Kids in the Birthing Room
One of the trickier decisions leading up to the birth of a second baby is whether or not to have the older sibling present for the birth of the new addition. The idea can be both exciting and intimidating, but here are four ways to frame your decision-making process to arrive at the right solution for your family.
1. Know Your Child(ren)
Think about your child's personality in daily life. Is she a self-soother, or more needy? Is he enthralled with the idea of his baby sibling, or disinterested? Some children are more compatible with the birth environment than others. A child that will be grappling for your attention during labor might want to sit the process out, as you will be quite unavailable. Think of their usual reaction when you are in pain as well, are they more alarmed or more compassionate? Try to gauge whether the experience will be more fascinating or disturbing for the soon-to-be older sibling.
2. Know Yourself
The prospect of having your child witness the birth of his/her baby sibling is a heartwarming one. Children at births can be cuddly, cute, encouraging and full of wonder. Try to imagine what your last birth would be like, were your child already present. Do you picture yourself delighted, or annoyed? If your laboring style is tolerant of your child's usual behavior, and the ultimate labor support for you is a mid-contraction forehead kiss from your firstborn, consider inviting them.
3. Team Up
Kids do best at birth when there is a dedicated support person who is exclusively in charge of attending to the child(ren) present, making sure their needs are met and whisking them away when mommy needs a break. If you want to try allowing your child to attend the birth, make sure this person is someone familiar to him/her, competent and good with kids, and doesn't feel strongly about attending the birth(don't make this person your partner or doula) in case the child ends up wanting to leave the room.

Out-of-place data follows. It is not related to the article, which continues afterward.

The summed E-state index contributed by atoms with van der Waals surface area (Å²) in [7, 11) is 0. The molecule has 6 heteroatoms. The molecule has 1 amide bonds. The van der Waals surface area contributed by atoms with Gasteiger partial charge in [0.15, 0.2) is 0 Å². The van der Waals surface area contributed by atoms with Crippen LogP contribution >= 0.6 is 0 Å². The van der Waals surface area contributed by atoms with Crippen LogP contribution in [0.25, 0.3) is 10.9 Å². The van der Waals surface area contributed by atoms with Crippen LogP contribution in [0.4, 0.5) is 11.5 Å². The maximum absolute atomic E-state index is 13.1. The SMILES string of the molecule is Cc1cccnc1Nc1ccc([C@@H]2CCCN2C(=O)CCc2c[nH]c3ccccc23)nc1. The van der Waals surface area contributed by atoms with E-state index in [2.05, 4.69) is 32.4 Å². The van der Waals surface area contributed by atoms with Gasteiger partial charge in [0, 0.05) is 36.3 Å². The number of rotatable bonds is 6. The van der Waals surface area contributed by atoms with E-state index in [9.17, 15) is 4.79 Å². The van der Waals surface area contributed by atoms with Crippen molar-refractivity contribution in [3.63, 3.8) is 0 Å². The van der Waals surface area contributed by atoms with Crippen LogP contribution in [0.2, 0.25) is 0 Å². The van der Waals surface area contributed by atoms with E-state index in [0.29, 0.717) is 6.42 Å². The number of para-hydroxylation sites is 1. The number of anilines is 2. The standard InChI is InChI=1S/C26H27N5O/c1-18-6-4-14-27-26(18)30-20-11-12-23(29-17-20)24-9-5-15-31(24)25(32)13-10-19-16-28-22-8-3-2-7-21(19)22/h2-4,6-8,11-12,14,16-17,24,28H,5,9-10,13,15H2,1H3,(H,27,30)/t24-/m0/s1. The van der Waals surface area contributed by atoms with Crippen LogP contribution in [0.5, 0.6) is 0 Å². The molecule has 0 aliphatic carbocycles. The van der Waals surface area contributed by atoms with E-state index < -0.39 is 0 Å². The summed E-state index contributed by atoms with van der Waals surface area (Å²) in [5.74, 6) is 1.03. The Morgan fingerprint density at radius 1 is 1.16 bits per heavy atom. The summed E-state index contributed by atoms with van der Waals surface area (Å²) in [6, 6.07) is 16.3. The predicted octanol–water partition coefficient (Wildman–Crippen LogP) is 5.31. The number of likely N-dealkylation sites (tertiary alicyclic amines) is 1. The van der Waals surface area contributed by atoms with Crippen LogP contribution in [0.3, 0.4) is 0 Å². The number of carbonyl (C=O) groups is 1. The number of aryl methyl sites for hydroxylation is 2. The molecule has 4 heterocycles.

4. Follow Your Heart, but Stay Flexible
If you feel deep down that you might regret not allowing your child to attend the birth, it is important that you plan to make that an option to them. Kids at a birth are usually a transient presence, popping in and out whenever they see fit. Don't allow yourself to become too attached to their presence. A previously excited child might be intimidated, a previously indifferent child may become entranced with the excitement of the baby's arrival. It could be something as simple as them needing to use the bathroom right as the baby is crowning, that keeps them from being there at "THE MOMENT" but remember that they have a whole golden hour after the birth, an entire childhood to share and a lifetime to love one another.